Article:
Find food that fits your pet’s needs
Find a dog food that fits your pet’s needs
Find a cat food that fits your pet’s needs
Cats, especially curious kittens, can get into all sorts of messy and smelly situations as they explore their environment. They also have a well-known aversion to water. While it's certainly true that cats are excellent groomers, in certain stinky and sticky cases, bathing your cat can become necessary. It can also help cats maintain a healthy coat and healthy skin.
Whether you're looking to pamper them or clean them up from their latest adventure, be sure to gather these supplies first and learn how to give your cat a bath to prepare for a positive cat bath experience for the both of you.
1. Help from a Cat Handler
Although you may not think of another person as part of your must-have list, don't underestimate the power of an assistant. Enlist a trusted friend or family member to help out can be a good idea, especially since managing four paws with two hands can be a challenge. For obvious reasons, a fellow cat lover who understands how to properly handle a cat is best.
2. Brushing Ahead of Time
Brushing your cat on a regular basis can help maintain their coat but it can also be helpful before bath time to remove excess dirt and to remove tangles and mattes. Never try and cut matted hair out with scissors because you risk cutting your furry friend.
3. Have Towels on Hand
You will need one big bath towel to wrap your cat up after the bath but it never hurts to have extra towels on hand for the unexpected.
4. Choosing a Shampoo
You'll find a wide range of cat shampoos at your local retailer or online. Read ingredient labels carefully, and, as VetStreet advises, do not buy shampoo meant for dogs or humans as it may irritate your kitty's coat and skin. Some cat shampoos don't require water but ask your veterinarian first to be sure this type of cleanser is appropriate for your cat, and that they don't have any allergies to any of the included ingredients.
5. Treats Can Help
It may be a good idea to have some of their favorite kibble or an extra special reward on hand to reward for cooperating with the bath time experience.
Let the Bathing Begin
Once you have the right equipment within reach, you're ready to start the bathing process. A bathtub or large sink with a gentle spray nozzle is best. If you don't have a sprayer, you can use an unbreakable cup. Start by placing your in about 2 to 5 inches of water. Always use lukewarm water and carefully follow the shampoo directions. Gently wet and shampoo your kitty, starting with her face and avoiding her eyes, ears, and nose. For cleaning her body, you can use your fingers to lather her up. When they are soaped up, gently but thoroughly rinse her off with the lukewarm water (use a third clean washcloth for rinsing if no sprayer is available). Rinse out all the shampoo (again, steering clear of eyes, ears, and nose) to avoid irritation. She'll groom herself for a long time afterward, and you don't want her to lick any shampoo residue.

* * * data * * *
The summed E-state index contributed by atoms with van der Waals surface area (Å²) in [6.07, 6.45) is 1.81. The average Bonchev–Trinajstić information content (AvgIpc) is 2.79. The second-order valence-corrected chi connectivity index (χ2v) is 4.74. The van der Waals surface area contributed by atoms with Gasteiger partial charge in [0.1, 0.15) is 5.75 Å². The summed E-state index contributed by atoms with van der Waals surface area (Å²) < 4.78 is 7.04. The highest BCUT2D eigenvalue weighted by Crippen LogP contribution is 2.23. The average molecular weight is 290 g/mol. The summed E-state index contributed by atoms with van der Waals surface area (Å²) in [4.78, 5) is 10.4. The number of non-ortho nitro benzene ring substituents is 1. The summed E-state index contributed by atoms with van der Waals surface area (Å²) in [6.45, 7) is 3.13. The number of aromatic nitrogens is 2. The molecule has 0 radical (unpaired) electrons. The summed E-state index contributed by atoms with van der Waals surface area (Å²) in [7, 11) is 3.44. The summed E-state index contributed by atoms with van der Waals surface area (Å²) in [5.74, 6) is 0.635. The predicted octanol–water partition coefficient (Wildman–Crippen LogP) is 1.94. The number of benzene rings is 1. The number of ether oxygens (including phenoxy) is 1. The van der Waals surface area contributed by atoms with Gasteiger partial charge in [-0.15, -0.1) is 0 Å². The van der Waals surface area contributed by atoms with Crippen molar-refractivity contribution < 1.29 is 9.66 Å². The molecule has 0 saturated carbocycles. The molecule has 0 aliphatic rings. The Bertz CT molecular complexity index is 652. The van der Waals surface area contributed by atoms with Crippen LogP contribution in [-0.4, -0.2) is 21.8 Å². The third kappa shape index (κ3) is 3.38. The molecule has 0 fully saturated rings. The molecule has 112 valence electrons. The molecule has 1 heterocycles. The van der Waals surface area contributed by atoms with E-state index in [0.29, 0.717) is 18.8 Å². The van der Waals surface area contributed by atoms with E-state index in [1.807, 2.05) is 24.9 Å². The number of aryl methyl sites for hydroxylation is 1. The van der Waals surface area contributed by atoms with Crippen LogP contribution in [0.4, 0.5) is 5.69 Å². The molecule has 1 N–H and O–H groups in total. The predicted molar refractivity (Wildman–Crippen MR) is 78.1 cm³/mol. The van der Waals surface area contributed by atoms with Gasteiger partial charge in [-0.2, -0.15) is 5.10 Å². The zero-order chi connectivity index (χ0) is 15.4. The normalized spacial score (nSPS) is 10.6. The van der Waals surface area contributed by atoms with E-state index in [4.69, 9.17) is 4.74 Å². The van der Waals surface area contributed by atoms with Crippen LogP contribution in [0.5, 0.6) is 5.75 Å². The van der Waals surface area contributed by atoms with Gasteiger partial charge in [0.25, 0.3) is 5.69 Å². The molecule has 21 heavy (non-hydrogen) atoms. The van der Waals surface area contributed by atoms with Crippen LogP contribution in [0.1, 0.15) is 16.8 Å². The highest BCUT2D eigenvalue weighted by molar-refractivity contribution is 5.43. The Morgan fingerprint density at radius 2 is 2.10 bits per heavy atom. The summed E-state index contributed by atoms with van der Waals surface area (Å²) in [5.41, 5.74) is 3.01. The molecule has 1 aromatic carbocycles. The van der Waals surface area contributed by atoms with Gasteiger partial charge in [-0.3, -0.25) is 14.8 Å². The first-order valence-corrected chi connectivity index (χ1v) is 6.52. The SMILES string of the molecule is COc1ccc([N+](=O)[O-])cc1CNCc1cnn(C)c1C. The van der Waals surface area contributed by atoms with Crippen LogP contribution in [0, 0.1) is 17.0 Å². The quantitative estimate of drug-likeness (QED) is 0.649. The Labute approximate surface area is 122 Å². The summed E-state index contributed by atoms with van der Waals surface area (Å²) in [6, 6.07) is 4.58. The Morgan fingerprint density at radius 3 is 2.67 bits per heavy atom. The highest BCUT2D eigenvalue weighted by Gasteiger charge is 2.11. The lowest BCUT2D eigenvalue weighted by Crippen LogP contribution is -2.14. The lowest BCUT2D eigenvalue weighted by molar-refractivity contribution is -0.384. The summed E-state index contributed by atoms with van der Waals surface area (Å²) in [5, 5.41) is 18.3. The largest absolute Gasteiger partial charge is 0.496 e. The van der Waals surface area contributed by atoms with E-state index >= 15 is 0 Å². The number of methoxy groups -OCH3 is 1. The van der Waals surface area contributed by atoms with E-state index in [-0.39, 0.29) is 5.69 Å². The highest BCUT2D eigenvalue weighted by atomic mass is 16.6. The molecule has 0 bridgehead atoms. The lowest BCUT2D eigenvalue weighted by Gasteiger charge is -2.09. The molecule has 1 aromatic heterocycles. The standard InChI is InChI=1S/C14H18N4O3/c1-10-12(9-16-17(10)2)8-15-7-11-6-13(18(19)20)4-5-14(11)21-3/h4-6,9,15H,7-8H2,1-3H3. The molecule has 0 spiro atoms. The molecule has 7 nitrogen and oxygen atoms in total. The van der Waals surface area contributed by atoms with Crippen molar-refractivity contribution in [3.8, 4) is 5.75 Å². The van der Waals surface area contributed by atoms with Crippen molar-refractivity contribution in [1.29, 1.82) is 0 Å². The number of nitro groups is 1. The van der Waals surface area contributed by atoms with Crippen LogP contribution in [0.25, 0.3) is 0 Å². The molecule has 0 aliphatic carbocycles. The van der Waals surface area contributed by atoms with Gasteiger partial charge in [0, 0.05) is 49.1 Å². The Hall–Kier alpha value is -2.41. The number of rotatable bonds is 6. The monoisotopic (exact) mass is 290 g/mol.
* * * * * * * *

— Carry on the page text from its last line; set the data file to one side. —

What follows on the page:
After the bath, wrap up your cat in a fluffy towel and dry her off, especially her paws (you don't want wet cat prints all over the house), as much as she lets you. Both of you deserve a reward after a cat bath, so have a few pieces of her favorite kibble ready to thank her for cooperating and give her space–she probably won't want to cuddle up in your lap right away. Let her come to you when she's ready.
With patience, trust, and persistence, you can incorporate a bath into your cat's care routine without too much fuss. Bathing your cat successfully isn't just a myth, and now you're armed with the supplies and tips for giving your feline friend a good soak to keep her clean and shiny! But remember, bathing a cat doesn't need to be a regular activity like it might be with dogs. Because cats are such excellent groomers, meticulously cleaning themselves, you will only need to give your cat a bath in unfortunate (and stinky) situations like if she gets sprayed by a skunk.
Image source: Flickr
Christine O'Brien is a writer, mom, and long-time cat parent whose two Russian Blues rule the house. Her work also appears in Care.com, What to Expect, and Fit Pregnancy, where she writes about pets, pregnancy, and family life. Find and follow her on Instagram and Twitter @brovelliobrien